These lesser-known campgrounds offer low fees, unique attractions and good availability.
We discovered a “secret” campground less than an hour away we didn’t know existed and in the process learned a new way to find amazing campgrounds.
These little gems are public campgrounds run by counties and municipalities. There are hundreds of these campgrounds across the country, but you won’t find them on popular campground reservation websites.
We spent the weekend at one of these places, Hibernia County Park, which was recommended to me by a friend. It seemed like just the kind of spot we love – low-key, woodsy with access to hiking trails and a lake, close to quaint towns with shops and restaurants.
I was a little skeptical when I booked a reservation just two days before the holiday weekend. But the campground lived up to my friend’s description, leaving me to wonder how it had escaped my radar.
How did we not know about this little gem of a campground nestled in the woods of beautiful Chester County, Pa., with a 19th-century iron plantation mansion, over 900 acres of trails and woodlands, and a 90-acre lake, less than an hour from Philadelphia?
Recreation.gov is the country’s biggest campsite reservation website, with a monopoly on public campground bookings because a majority of states rely on it for their reservation system.
Recreation.gov is notorious for the fees it tacks onto reservations. Those fees vary by state but can amount to a hefty percentage of a camping stay, especially for shorter visits.
By contrast, there’s a good chance your fees will be lower at a county campground, as ours were at Hibernia.
Our two-day, one night stay at Hibernia cost just $15.75 – $15 a night plus .75 cents for using a credit card. Pets are allowed at no extra cost. There was no booking fee, and no taxes. Score!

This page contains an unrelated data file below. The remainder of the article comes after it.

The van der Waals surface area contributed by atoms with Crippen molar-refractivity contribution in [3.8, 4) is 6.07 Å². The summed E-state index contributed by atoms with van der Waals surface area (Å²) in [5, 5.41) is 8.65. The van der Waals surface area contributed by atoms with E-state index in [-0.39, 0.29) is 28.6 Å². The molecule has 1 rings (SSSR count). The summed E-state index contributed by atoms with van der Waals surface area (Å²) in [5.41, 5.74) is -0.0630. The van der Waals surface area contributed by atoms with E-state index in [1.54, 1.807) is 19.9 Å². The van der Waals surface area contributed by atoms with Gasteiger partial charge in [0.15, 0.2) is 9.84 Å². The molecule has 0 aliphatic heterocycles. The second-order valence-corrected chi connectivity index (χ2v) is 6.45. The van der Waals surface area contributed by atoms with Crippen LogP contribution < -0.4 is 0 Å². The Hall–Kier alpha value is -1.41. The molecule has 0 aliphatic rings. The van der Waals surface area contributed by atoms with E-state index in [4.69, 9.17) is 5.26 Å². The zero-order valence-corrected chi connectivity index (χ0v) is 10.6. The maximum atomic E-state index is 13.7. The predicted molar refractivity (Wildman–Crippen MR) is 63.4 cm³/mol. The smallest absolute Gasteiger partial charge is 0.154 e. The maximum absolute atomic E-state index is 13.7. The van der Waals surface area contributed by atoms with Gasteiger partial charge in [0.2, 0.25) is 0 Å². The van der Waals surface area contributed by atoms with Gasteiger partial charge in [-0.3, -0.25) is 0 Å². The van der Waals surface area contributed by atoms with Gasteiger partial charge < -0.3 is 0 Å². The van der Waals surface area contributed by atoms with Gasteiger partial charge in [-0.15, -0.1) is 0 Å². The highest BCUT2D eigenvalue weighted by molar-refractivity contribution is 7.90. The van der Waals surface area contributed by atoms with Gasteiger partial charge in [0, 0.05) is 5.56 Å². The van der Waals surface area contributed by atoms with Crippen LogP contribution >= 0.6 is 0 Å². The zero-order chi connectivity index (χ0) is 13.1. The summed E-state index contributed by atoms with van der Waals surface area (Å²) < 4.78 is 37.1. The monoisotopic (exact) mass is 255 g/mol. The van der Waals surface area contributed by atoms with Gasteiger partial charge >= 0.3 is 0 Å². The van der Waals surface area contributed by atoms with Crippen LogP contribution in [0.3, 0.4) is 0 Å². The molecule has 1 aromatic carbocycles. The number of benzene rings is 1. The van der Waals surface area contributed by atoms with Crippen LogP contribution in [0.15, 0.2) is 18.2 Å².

As far as I know, there isn’t a website or app that lets you search for county campgrounds.
Hibernia also didn’t come up in Google maps when I searched for “campgrounds” in my area.
It is listed in Google maps – so if you know about it, you can find it. Interestingly, there’s no mention of the campground in the listing.
My experience led me to a little research on how to find these hidden gems …
How to find county campgrounds
If you have a certain county in mind, start your search by visiting the county’s website. You may have to do a little digging there.
I did a little experiment on a randomly chosen county – Broward County, Florida. I visited the county website and didn’t see camping on the homepage but quickly got to it by clicking on Parks in the main menu.
That took me to this page with five campgrounds. The first, C.B. Smith, looks amazing – it’s a campground with a water park (with a 50-foot tall waterslide!), mini-golf and batting cages and more. Wow!
Yet you won’t find C.B. Smith on recreation.gov or even the Dyrt, another well-known campground directory.
In general, I found that the Dyrt had more campgrounds listed, including some that are county-run. None of the county/city campgrounds included in this post were listed on recreation.gov.
To make a camping reservation at C.B. Smith, you have to call the park office. Sites cost $45 in-season and $35 out-of-season, no extra fees added.
What if you don’t have a specific county in mind?
If you’d like to explore new areas or go on the hunt for unique campgrounds, you can search on the website ALLSTAYS.
Allstays has a filter that allows you to search for county and city campgrounds in a region or state. This is a great option for discovering cool campgrounds off the beaten path.
ALLSTAYS is the only website I found that included both Hibernia County Park and C.B. Smith.
The search is a little clunky because the map is small (you have to pay to see a larger map). But when you use the county filter to search, you can make do because there will be fewer campgrounds, so you can see them better.
Pro Tip: If you click on any of the “CP” (County Parks) circle icons, you’ll go to the page with helpful information on that specific campground, such as cost, amenities and contact information, and location details.
This page also displays all the other campgrounds in the area (including private or state-run campgrounds).
I had fun hunting for cool new campgrounds using this tool in some of my favorite states.
Here are some of the sweet spots my searches turned up:
- Waterfront camping right in Burlington, VT, on Lake Champlain at North Beach Campground for $37 a night
- Tent, trailer and RV camping in the heart of California wine country camping, Sonoma County, for $35/$37 a night, depending on season
- Incredible Hawaiian ocean camping on the island of Maui for $10 a night (note: currently not available due to COVID)
I hope you will be inspired to find some cool new places to put on your camping wish list. 🙂
If you’ve turned up any great spots you’d like to share, I’d love to hear about them!